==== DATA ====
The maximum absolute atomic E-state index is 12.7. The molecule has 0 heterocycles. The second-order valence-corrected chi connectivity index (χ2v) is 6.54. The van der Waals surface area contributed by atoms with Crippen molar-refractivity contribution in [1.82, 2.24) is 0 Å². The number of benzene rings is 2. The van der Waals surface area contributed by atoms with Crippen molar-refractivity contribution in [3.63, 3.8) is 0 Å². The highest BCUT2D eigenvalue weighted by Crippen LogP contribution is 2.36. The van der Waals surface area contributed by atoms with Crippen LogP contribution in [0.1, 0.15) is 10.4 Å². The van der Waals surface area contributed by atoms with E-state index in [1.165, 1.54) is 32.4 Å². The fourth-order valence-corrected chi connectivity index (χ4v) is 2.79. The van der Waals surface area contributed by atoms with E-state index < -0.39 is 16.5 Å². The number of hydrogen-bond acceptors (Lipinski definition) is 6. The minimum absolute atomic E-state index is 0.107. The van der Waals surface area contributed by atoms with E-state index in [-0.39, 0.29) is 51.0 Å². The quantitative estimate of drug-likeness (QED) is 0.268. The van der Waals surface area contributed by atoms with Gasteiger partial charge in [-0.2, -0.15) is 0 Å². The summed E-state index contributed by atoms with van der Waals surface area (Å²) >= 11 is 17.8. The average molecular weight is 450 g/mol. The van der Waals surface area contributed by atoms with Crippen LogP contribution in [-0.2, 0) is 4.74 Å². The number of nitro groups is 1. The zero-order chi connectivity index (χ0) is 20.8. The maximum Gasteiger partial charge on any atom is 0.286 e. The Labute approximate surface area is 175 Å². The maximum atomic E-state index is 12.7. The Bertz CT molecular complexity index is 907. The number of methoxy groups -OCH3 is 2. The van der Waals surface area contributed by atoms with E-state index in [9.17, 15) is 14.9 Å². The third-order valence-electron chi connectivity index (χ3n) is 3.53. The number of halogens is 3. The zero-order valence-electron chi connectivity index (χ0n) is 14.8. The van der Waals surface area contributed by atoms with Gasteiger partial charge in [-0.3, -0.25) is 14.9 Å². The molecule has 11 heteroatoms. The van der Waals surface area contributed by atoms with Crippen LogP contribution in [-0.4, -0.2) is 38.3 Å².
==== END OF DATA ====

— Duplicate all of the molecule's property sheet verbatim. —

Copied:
The maximum absolute atomic E-state index is 12.7. The molecule has 0 heterocycles. The second-order valence-corrected chi connectivity index (χ2v) is 6.54. The van der Waals surface area contributed by atoms with Crippen molar-refractivity contribution in [1.82, 2.24) is 0 Å². The number of benzene rings is 2. The van der Waals surface area contributed by atoms with Crippen molar-refractivity contribution in [3.63, 3.8) is 0 Å². The highest BCUT2D eigenvalue weighted by Crippen LogP contribution is 2.36. The van der Waals surface area contributed by atoms with Crippen LogP contribution in [0.1, 0.15) is 10.4 Å². The van der Waals surface area contributed by atoms with E-state index in [1.165, 1.54) is 32.4 Å². The fourth-order valence-corrected chi connectivity index (χ4v) is 2.79. The van der Waals surface area contributed by atoms with E-state index < -0.39 is 16.5 Å². The number of hydrogen-bond acceptors (Lipinski definition) is 6. The minimum absolute atomic E-state index is 0.107. The van der Waals surface area contributed by atoms with E-state index in [-0.39, 0.29) is 51.0 Å². The quantitative estimate of drug-likeness (QED) is 0.268. The van der Waals surface area contributed by atoms with Gasteiger partial charge in [-0.2, -0.15) is 0 Å². The summed E-state index contributed by atoms with van der Waals surface area (Å²) >= 11 is 17.8. The average molecular weight is 450 g/mol. The van der Waals surface area contributed by atoms with Crippen LogP contribution in [-0.2, 0) is 4.74 Å². The number of nitro groups is 1. The zero-order chi connectivity index (χ0) is 20.8. The maximum Gasteiger partial charge on any atom is 0.286 e. The Labute approximate surface area is 175 Å². The maximum atomic E-state index is 12.7. The Bertz CT molecular complexity index is 907. The number of methoxy groups -OCH3 is 2. The van der Waals surface area contributed by atoms with E-state index in [9.17, 15) is 14.9 Å². The third-order valence-electron chi connectivity index (χ3n) is 3.53. The number of halogens is 3. The zero-order valence-electron chi connectivity index (χ0n) is 14.8. The van der Waals surface area contributed by atoms with Gasteiger partial charge in [-0.3, -0.25) is 14.9 Å². The molecule has 11 heteroatoms. The van der Waals surface area contributed by atoms with Crippen LogP contribution in [-0.4, -0.2) is 38.3 Å².